MILLER: We were going to be looking at these lousy, you know, 40 characters per line. People don’t want to interact with their TV, anyway. They’re trying to relax on the sofa. And in the meantime, people were buying computers, and they were spending $2,000 for them. Fortunately, that year was very important, because during that year, I learned how the cable plant worked. I understood the technology because I’m a techie. I’m a nerdy kind of guy. I would go, and I would look at all the wires. I loved cables. It wasn’t abstract for me. I said, “take me to a cable headend and show me how every wire works.” I knew how it all worked. But the thing that made it possible to develop the cable modem was John Malone — John Malone had a very impactful relationship to broadband, not always positive, but very impactful. John, as I think many people will know in the cable industry, had the worst cable plant of all. It was the noisiest. It was just terrible. However, John understood technology. I had many conversations with him where I thought “I’m talking to a guy who knows what he’s talking about.” Then he came up with – (somebody came up with) the idea of using digital technology to get more channels using compression. Instead of redoing the plant, why not just use these chips, and we’ll get 10 times as many channels. That is how he came up with the }500 channel universe”, which was basically marketing stuff. GI was doing chips, and Broadcom was doing chips. I looked at the protocols the chips were using, and I realized they created a packet network like Ethernet. The light came on my head, and I said, well, wait a second, can’t we just build a large local area network, I mean, large like, the whole country? Can’t we just build it using these chips? Soon after, I met with Matt Miller one day in Gordon Moore’s conference room. We were talking, and I said, Matt, “I have to tell you something. This set-top box is never going to make it. It’s not going to happen. Why don’t we go and build something that will connect to the personal computers that people already have? Matt got it and said, yes. Then we decided not to tell Microsoft. So we cut them out of this thing. We found a company called Hybrid Networks that had already developing a cable modem. I actually had their system working in early ’93. I was connecting to the internet. Not the internet we know today, but the still the internet using a UHF television channel, going down to my house and going out with a phone line as the return path. In December 1993, at the Western Cable Show, Intel showed up in GI’s booth, and demonstrated a cable modem, and it was two-way because I said, look, one-way is not going to make it, you know? We’ve got to do two-way. So we modified Hybrid’s system to make it two-way, and we demonstrated it there. Aby that time I had been in discussions with Comcast, Brian Roberts and Ralph Roberts, and Comcast, my favorite cable company, certainly then. I don’t have cable now. We decided to do a trial in Marion County PA. Around the same time, I met up with Frank Biondi of Viacom,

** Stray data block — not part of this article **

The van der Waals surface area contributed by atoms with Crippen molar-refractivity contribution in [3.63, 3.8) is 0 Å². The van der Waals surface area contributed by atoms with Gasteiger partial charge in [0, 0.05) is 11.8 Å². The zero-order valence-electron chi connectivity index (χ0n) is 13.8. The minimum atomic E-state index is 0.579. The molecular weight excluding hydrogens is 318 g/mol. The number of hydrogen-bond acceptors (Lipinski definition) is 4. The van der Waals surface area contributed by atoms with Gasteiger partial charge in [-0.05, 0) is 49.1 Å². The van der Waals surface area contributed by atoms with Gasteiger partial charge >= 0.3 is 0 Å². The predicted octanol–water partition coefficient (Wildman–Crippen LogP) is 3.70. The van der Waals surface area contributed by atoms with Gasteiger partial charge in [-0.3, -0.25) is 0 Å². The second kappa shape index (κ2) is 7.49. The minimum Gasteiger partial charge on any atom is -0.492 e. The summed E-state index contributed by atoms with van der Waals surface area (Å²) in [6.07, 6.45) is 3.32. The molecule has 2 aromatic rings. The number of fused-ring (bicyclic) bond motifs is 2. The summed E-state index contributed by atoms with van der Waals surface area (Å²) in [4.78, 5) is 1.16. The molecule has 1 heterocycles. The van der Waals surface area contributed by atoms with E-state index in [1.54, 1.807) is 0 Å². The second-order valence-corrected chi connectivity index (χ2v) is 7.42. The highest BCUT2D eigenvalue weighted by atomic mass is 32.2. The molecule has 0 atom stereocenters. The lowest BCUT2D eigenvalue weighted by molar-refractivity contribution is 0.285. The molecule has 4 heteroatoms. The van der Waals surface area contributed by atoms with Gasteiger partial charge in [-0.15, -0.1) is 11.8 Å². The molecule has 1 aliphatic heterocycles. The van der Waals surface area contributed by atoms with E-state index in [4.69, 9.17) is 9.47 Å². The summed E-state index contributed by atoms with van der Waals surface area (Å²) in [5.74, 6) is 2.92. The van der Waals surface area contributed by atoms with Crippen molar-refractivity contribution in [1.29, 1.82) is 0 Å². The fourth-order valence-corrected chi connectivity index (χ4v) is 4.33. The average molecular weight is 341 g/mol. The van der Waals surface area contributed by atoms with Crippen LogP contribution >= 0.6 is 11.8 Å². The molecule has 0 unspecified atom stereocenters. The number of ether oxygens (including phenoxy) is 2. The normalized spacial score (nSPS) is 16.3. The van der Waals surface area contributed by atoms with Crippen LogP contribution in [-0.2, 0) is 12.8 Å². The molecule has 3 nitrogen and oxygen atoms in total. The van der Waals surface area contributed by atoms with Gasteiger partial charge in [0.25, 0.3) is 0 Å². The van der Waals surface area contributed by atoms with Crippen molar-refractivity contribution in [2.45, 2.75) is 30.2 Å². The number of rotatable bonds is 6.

MILLER: Somehow, I got connected with him, and I talked to Frank. We pitched doing a trial. Viacom at that time had a cable network, and they were in Castro Valley CA. And there was a man named Doug Semon working there, He was a techy guy, and he had learned about Hybrid, and he reached out to them. Hybrid then came back and told him about Intel’s involvement, and we met, and we decided to do a trial. They had just upgraded with Hybrid Fiber Coax. We did a trial there Both the Viacom and Comcast trials were extremely successful.
MILLER: Now, you couldn’t pry — I mean, you couldn’t — people would refuse, to give back the modems.
SCHLEY: Once they had a taste of higher speed, right?
MILLER: Yeah. Oh, of course. It was clear that this thing made sense. We weren’t the only game in town. There were three groups that were developing cable modems. This was the early days of cable modems. Most people think that cable modems started in 1997 with DOCSIS But this was in 1993. Zenith has a cable modem, LANcity had a cable modem, and then there was the Intel-GI-Hybrid group. We licensed other companies as well such as HP, Cisco and Lucent. At that time there were three groups are doing trials. Pretty rapidly, Zenith falls out because their system wasn’t very reliable. Their key person, Ed Zylka, left and joined General Instruments. Then LANcity was bought Bay Networks. The founder, Rouzbeh Yassini when on to play a prominent role in the creation of DOCSIS.
SCHLEY: They were acquired, right.
MILLER: Yeah. There’ve always been these two different kinds of groups of cable operators. There were the GI oriented cable companies, and there were the Scientific Atlanta oriented companies, and the Scientific Atlanta oriented companies such as Time Warner and Continental Cable Vision of went with LANcity. Dave Fellows the CTO of Continental Cable Vision played a major role in the creation of broadband. The most important thing we were all doing was proving to everybody that customers wanted this capability. We had to convince the cable companies who at that time thought the most important thing in the world was becoming a local provider of telephony services — can you imagine? – They would say “we’ll get to interactive computing after we do telephones. We also had to convince the whole infrastructure from chips to online services.. We had to persuade AOL to open up there service.. We had to get all the technologies lined up. For instance, we invested in Verisign get the security technology. I forgot to mention that I started Intel Capital in 1991, with Les Vadasz. I was using our investment dollars to fund all kinds of startups. For instance, I funded Mark Cuban to do Broadcast.com.